Text Evidence Definition

Text Evidence

Welcome to this video about textual evidence. Textual evidence deals with facts in writing and the strategies used to figure out whether or not the information is factual. Textual evidence comes into play when an author presents a position or thesis and uses evidence to support the claims. That evidence can come in a number of different forms. We’ll explain textual evidence and the best way to analyze it. So, let’s start here — what is textual evidence?

Textual evidence uses information from an originating source or other texts to support an argument. Think of textual evidence as the driving force behind debates. Debates take a position and then use facts as supporting evidence. You can take any debate position you want, but without facts to back up your argument, you can’t prove your point.

Here’s an important issue. “Evidence” is not the same as a “claim.” Evidence is a single fact or set of facts. “Barack Obama was the 44th President of the United States” is a fact. A “claim” is a statement that can be in dispute and requires further evidence. “Aliens are buried at Area 51 in Nevada” is a claim that can’t be verified. Textual evidence only uses facts to make its point.

So, what should you look for when evaluating textual evidence? Think P-D-F. No, not the file format used in presentations. You want to make sure the information is precise, descriptive, and factual. That’s easy to remember. Here are some clues to look for when analyzing textual evidence.

Look for data that also includes the source information. Data are the strongest available pieces of evidence because statistics use analysis to reach strong, accurate conclusions. Here’s an example if statistics. Which one of the examples is factual?

On average, Americans with a college degree earn more money than Americans who have only earned a high school diploma.

About 327 million people live in the United States.

Nearly half of American households own dogs.

The answer? Those are all factual statements. You can go to the source and examine the data yourself. That’s why statistics are such a powerful tool in textual evidence. The next form of evidence isn’t as powerful as statistics, but it’s often used to examine textual evidence.

Experts give testimony in a number of areas. Testimony doesn’t just mean in the legal sense, like when someone takes the stand in a court case. Testimony also means providing a set of facts based on expertise. An experienced and trained car mechanic can provide testimony on the workings of an engine. A doctor, with years of specialized training, can testify about treatment options for patients. A pilot, with thousands of hours of flight time, can testify about the control panel on a jumbo jet. They all have expertise backed by verifiable factual information. Authors use testimonial information to make their argument in an attempt to sway their audience.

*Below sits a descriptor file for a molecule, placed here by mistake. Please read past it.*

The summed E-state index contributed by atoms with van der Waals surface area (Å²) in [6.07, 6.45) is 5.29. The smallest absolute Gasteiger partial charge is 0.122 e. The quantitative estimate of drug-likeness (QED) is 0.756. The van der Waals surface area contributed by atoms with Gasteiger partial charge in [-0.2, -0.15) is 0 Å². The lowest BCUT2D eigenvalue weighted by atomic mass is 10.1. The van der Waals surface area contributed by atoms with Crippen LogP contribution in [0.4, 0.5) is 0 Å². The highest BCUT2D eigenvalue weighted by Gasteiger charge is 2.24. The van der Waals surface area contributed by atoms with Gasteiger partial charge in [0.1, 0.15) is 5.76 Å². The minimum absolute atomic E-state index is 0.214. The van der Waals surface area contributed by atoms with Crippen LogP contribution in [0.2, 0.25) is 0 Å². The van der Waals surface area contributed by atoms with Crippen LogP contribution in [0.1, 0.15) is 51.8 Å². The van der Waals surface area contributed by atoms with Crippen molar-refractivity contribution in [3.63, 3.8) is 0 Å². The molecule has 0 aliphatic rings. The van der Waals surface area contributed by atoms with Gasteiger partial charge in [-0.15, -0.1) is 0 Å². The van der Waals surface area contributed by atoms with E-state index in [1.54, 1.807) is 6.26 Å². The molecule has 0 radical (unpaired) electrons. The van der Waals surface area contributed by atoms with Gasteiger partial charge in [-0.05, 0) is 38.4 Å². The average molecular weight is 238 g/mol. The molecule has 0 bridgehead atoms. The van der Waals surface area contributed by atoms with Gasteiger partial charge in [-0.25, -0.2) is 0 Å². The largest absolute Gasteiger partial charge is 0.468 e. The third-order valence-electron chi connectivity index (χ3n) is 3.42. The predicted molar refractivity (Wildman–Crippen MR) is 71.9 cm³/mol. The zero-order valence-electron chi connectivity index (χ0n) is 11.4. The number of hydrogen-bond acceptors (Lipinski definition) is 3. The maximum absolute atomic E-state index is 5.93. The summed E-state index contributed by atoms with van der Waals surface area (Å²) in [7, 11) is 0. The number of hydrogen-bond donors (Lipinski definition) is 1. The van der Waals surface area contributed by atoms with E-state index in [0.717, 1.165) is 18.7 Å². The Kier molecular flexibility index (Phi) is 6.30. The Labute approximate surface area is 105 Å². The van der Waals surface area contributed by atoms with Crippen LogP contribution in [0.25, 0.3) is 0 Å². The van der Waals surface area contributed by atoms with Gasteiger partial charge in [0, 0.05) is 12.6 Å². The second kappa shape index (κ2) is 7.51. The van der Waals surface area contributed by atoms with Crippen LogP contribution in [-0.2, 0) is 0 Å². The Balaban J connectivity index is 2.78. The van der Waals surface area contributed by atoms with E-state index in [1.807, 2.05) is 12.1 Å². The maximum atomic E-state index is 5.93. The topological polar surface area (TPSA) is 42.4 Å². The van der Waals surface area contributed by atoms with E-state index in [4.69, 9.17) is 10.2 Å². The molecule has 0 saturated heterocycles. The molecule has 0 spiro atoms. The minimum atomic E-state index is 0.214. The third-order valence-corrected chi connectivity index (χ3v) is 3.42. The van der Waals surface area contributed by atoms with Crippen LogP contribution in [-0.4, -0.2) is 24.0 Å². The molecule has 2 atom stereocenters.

Statistics and expert testimony are the most reliable ways to analyze textual evidence, but there are two other methods as well.

Anecdotal evidence can be tricky since anecdotes are personal observations that may or may not be factual. You can embellish anecdotes for literary effect. For example, you tell an anecdote about the end of your day and it goes like this:

“After a long day, I’d come home with a headache. My body hurt. I was so tired that I didn’t want to eat. I don’t know if this makes any sense, but I was so tired I couldn’t sleep. Maybe that’s because I had so much on my mind.”

From there, the author might ask, “Have you ever been unhappy at work?” The author would list the medical symptoms that correlate with unhappiness at work and then provide statistics on the number of Americans unhappy at their job. The anecdote, on its own, isn’t really sufficient to persuade the audience. But anecdotes can serve a valuable literary purpose by keeping the audience engaged and leading them to the facts.

An analogy compares two different things. “My house is as hot as the sun” is an example of an analogy. But in textual evidence, analogies prove useful when there’s little available research on a specific topic. Cutting-edge topics have little data because researchers are in the beginning stages of gathering information.

Here are two examples of analogical evidence:
“Based on how the audience uses mobile phones, we believe this is the right screen size for tablet computers.”
“I saw a boring film that has a similar plot to this movie, so therefore the movie must be boring.”

In analogical evidence, the author tries to show a parallel, but you can see the problems, especially in the movie analogy. Just because one film is boring doesn’t mean a similar movie will also be. That’s why analogical evidence is the weakest form of evidence.

So that’s our look at textual evidence, the process of finding facts to support an argument. We reviewed statistics and testimony, the two most reliable ways of analyzing textual evidence. We reviewed anecdotal and analogical evidence, two useful, but weaker, methods of providing facts.

I hope this overview was helpful.

See you guys next time!

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by Mometrix Test Preparation | Last Updated: May 6, 2019